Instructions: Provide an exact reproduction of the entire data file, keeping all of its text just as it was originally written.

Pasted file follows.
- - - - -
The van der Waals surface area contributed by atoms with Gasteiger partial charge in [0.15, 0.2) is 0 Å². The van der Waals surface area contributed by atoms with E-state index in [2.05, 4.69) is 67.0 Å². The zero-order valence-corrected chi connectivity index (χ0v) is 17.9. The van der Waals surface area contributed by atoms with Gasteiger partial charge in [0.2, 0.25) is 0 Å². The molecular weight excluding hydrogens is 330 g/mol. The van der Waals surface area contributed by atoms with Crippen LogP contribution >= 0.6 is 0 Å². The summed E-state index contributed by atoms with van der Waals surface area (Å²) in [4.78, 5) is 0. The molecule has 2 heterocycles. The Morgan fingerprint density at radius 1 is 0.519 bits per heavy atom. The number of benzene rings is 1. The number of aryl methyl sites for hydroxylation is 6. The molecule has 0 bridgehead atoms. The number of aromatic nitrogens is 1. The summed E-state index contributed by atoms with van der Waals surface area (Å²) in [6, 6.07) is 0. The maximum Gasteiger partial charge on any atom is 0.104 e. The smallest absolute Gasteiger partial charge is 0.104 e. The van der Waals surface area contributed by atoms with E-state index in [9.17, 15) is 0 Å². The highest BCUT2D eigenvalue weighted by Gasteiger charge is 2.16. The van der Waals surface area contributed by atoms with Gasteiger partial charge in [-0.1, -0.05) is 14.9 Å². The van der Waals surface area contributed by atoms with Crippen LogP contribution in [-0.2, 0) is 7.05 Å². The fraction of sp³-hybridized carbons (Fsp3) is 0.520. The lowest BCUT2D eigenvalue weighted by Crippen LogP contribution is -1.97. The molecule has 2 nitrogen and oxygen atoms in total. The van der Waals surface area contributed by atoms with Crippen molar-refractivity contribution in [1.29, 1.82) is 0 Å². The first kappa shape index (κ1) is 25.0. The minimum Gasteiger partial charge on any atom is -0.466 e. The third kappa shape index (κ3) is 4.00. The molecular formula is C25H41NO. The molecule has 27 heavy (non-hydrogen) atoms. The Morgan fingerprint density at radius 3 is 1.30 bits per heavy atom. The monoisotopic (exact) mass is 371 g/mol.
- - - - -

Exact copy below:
The van der Waals surface area contributed by atoms with Gasteiger partial charge in [0.15, 0.2) is 0 Å². The van der Waals surface area contributed by atoms with E-state index in [2.05, 4.69) is 67.0 Å². The zero-order valence-corrected chi connectivity index (χ0v) is 17.9. The van der Waals surface area contributed by atoms with Gasteiger partial charge in [0.2, 0.25) is 0 Å². The molecular weight excluding hydrogens is 330 g/mol. The van der Waals surface area contributed by atoms with Crippen LogP contribution >= 0.6 is 0 Å². The summed E-state index contributed by atoms with van der Waals surface area (Å²) in [4.78, 5) is 0. The molecule has 2 heterocycles. The Morgan fingerprint density at radius 1 is 0.519 bits per heavy atom. The number of benzene rings is 1. The number of aryl methyl sites for hydroxylation is 6. The molecule has 0 bridgehead atoms. The number of aromatic nitrogens is 1. The summed E-state index contributed by atoms with van der Waals surface area (Å²) in [6, 6.07) is 0. The maximum Gasteiger partial charge on any atom is 0.104 e. The smallest absolute Gasteiger partial charge is 0.104 e. The van der Waals surface area contributed by atoms with E-state index in [9.17, 15) is 0 Å². The highest BCUT2D eigenvalue weighted by Gasteiger charge is 2.16. The van der Waals surface area contributed by atoms with Gasteiger partial charge in [-0.1, -0.05) is 14.9 Å². The van der Waals surface area contributed by atoms with Crippen LogP contribution in [-0.2, 0) is 7.05 Å². The fraction of sp³-hybridized carbons (Fsp3) is 0.520. The lowest BCUT2D eigenvalue weighted by Crippen LogP contribution is -1.97. The molecule has 2 nitrogen and oxygen atoms in total. The van der Waals surface area contributed by atoms with Crippen molar-refractivity contribution in [1.29, 1.82) is 0 Å². The first kappa shape index (κ1) is 25.0. The minimum Gasteiger partial charge on any atom is -0.466 e. The third kappa shape index (κ3) is 4.00. The molecular formula is C25H41NO. The molecule has 27 heavy (non-hydrogen) atoms. The Morgan fingerprint density at radius 3 is 1.30 bits per heavy atom. The monoisotopic (exact) mass is 371 g/mol.